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Week 14 notes

by: Dragon Note
Dragon Note
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About this Document

covers information on vitamins and minerals.
Feeds and Feeding
Dr. Meyer
Class Notes
Mineral and Vitamin
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This 29 page Class Notes was uploaded by Dragon Note on Friday April 29, 2016. The Class Notes belongs to ANSC 3232 at University of Missouri - Columbia taught by Dr. Meyer in Spring 2016. Since its upload, it has received 30 views. For similar materials see Feeds and Feeding in Animal Science and Zoology at University of Missouri - Columbia.

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Date Created: 04/29/16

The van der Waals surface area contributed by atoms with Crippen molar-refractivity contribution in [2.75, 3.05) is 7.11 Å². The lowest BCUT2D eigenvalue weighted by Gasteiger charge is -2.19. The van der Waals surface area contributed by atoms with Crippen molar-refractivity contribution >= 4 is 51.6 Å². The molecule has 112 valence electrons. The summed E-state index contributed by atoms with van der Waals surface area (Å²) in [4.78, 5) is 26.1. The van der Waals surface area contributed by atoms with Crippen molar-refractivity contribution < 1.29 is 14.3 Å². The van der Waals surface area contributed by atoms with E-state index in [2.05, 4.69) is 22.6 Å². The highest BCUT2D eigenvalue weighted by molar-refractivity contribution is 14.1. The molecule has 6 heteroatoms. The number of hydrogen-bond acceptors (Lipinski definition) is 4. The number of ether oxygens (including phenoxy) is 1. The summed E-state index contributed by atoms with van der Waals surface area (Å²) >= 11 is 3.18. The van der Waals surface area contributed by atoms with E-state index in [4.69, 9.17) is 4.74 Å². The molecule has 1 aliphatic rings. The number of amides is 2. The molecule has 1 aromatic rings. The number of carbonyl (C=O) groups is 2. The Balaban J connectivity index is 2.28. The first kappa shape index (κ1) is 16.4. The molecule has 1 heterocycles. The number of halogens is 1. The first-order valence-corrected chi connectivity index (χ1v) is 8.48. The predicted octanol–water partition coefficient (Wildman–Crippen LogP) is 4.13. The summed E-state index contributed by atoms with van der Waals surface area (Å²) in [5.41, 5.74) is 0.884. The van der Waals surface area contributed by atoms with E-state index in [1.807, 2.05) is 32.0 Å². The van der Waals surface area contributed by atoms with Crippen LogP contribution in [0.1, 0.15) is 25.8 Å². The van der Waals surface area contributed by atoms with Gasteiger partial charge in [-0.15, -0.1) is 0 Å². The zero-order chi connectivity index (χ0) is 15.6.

13: Mineral and Vitamin Nutrition AN SCI 3232 Dr. Meyer Macro vs. Micro Minerals Macro Micro (Trace) • Na • Fe • Cl • Cu • Ca • Zn • P • Se • S • I • K • Co • Mg • Mn • Mo Mineral Interactions antagonisms Change availability or Use by body +/- interactions What affects feedstuff mineral content? • Soil and water – How much mineral is in soil and water – Regional differences – also soil type – Soil fertility differences • Type of feedstuff/plant – Concentrates vs forages – Grains vs oilseeds – Legumes vs grasses • Part of parent compound – Leaves vs stems – Hulls vs rest – Diff concentration in same plant – Co product Water vs. Fat-soluble Vitamins Water-soluble (can’t be stored)uble (stored) • B complex • A • C • D • E • K Minerals and vitamins • Content of forages and feedstuffs dependent on species, part of plant, soil mineral content • Concerns for all: all livestock – Ca:P – NaCl – Cu, Zn, Se – immune function – Vitamin A – eyes, skin, reproduction Mineral and vitamin supplementation 2 ways to feed: feedstuffs and mineral/vitamin sources • Various forms available (loose, block(grazing), pellet) – mineral/vitamin specific – Chemical and physical form affect availability • Organic trace minerals – C-containing mineral compound (chelate, proteinates, complexes) mineral complexes with AA, protein, CHO – MBUT research results are MIXED and they cost moreized by the animal, – WEIGH COSTS WITH BENEFITS! ($ with Bioavailability) • As a general rule, choose a mineral supplementation program that results in good animal performance and works economically for your operation! Reading a mineral/vitamin tag Premix or supplement (mineral/vitamin – feedstuffs) • Macro: % – Salt: minimum and maximum – Ca: usually minimum and maximum – Rest: minimum Reading a mineral/vitamin tag • Micro: ppm (parts per million = mg/kg) – Minimum density • Vitamins: IU (international units) – Minimum Not all inorganic sources have the same bioavailability Oxides have low bioavailability Salt (NaCl) • Generally needs to be supplemented, unless a natural salt lick is available • Can also be used to limit intake of mineral or other supplement – Increased salt -> decreased intake • Too much or too little will decrease feed intake Other macrominerals • Calcium – Forages > Concentrates • Phosphorus – Concentrates > Forages – <50% is available(available P not total P) for non- ruminants (swine and poultry) because phytate-P – Ca:P imbalance = urinary calculi (usually high P) Other macrominerals • Magnesium – Forages are variable: low in lush spring regrowth and hays (coming from spring growth) • Generally feed high Mg mineral during spring especially to prevent grass tetany ( grazing) • Grass tetany: low Mg (and usually high K) causes twitching, nervousness, convulsions, erratic behavior, frequent urination, and death (grass staggers) – Deficiency is exacerbated by high K Other macrominerals • Sulfur – Higher in legumes cereal grains, and co-products – Can be very high in some water sources > polio • Interacts with Se, Cu, Mo, and thiamin(vitamin) High sulfur can cause deficiency of trace minerals listed above Trace minerals • Iron – Generally adequate to high in most feedstuffs • Availability? – bioavailability – Low in milk and milk products • Always supplemented to neonatal pigs(Fe injection) in confinement • Generally needs to be supplemented to neonatal ruminants with milk-only diets in confinement (veal calf, calf hutches indoors) – May need to be supplemented if parasites or disease – Soil is a good Fe source Trace minerals • Copper – Status depends on other mineral concentrations (antagonists)- S, Mo (soil variable) – Low in milk and milk products • Generally supplemented to neonatal pigs in pharmacological dose – SHEEP are highly susceptible to toxicity • Don’t feed sheep cattle minerals • Have a requirement but it is lower than other ruminants • No copper = bad wool Copper deficient areas Based on soil and water Trace minerals • Zinc – Supplementation may be beneficial in stressed animals – immune – Pharmacological zinc and copper = antimicrobial (drug) activity • Neonatal pigs • Cobalt – Concentrates are often low in Co – Ruminal microbes use Co to make vitamin B12 Cobalt deficient areas Trace minerals • Selenium – Feedstuffs vary greatly by soil Se content! – organic forms (Se-AA – taking S place in Met or Cys) are usually more bioavailable – injection (“BO-SE”: Se and vitamin E), rumen release bolus – Regulated by FDA – Se – Met -> store in protein Selenium in feedstuffs Trace minerals • Iodine – Iodized salt – Goitrogens (anti nutritional factor) increase I requirements • White clover (cyanide), Brassica forages (e.g. turnips, rapeseed, kale; glucosinolates) • Soybean meal and cottonseed meal may have goitrogen compounds Iodine deficient areas Vitamins - Ruminants • Rumen microbes synthesize B vitamins and vitamin K – B-complex or B12 injection may help if the rumen isn’t functioning/ off feed or decrease intake – Beef cattle often fed vitamin A, D, and E mixes Vitamins • Vitamin A – most important, sight, reproduction – Ruminants and non-ruminants generally need to be supplemented with vitamin A precursors (carotenes, carotenoids) – Forages generally contain vitamin A precursors • Store poorly, decrease over time – Yellow corn is the only common grain that contains many vitamin A precursors • Can be destroyed by light, air, and heat processing • Any fat soluble vitamins can be oxidized Vitamins • Vitamin D – Synthesized by most animals that are exposed to sunlight, so supplementation is usually only necessary for • Vitamin E – Occurs in feeds as α-tocopherol, but is variable and unstable – oxidized • In most common feedstuffs • Destroyed/damaged by heat, air, moisture, unsaturated fatty acids, minerals, nitrates Vitamins • Vitamin C – Livestock can synthesize vitamin C, so supplementation isn’t necessary – Humans, other primates, and guinea pigs can’t synthesize vitamin C • Vitamin K – Usually supplemented as “insurance” – Important in blood clotting B vitamins • Niacin (B3): supplemented to swine • Choline: sometimes supplemented to dairy cows • Riboflavin (B2): supplemented to swine • Pantothenic acid (B5): supplemented to swine • Biotin (B7): sometimes supplemented to swine (reproduction) • Folacin: sometimes supplemented to swine (reproduction) • Thiamin (B1): especially feedlot cattle (S antagonism- PEM) – Deficiency: nervous system problems, heart problems Learning Objectives 1. What factors affect mineral content of a feedstuff? 2. What minerals and vitamins are most often of concern when feeding livestock? – What particular minerals and vitamins are supplemented to specific species or physiological stages? 3. Is soil mineral concentration concerning in MO? 4. Understand how to read a mineral/vitamin premix feed tag – What units are used?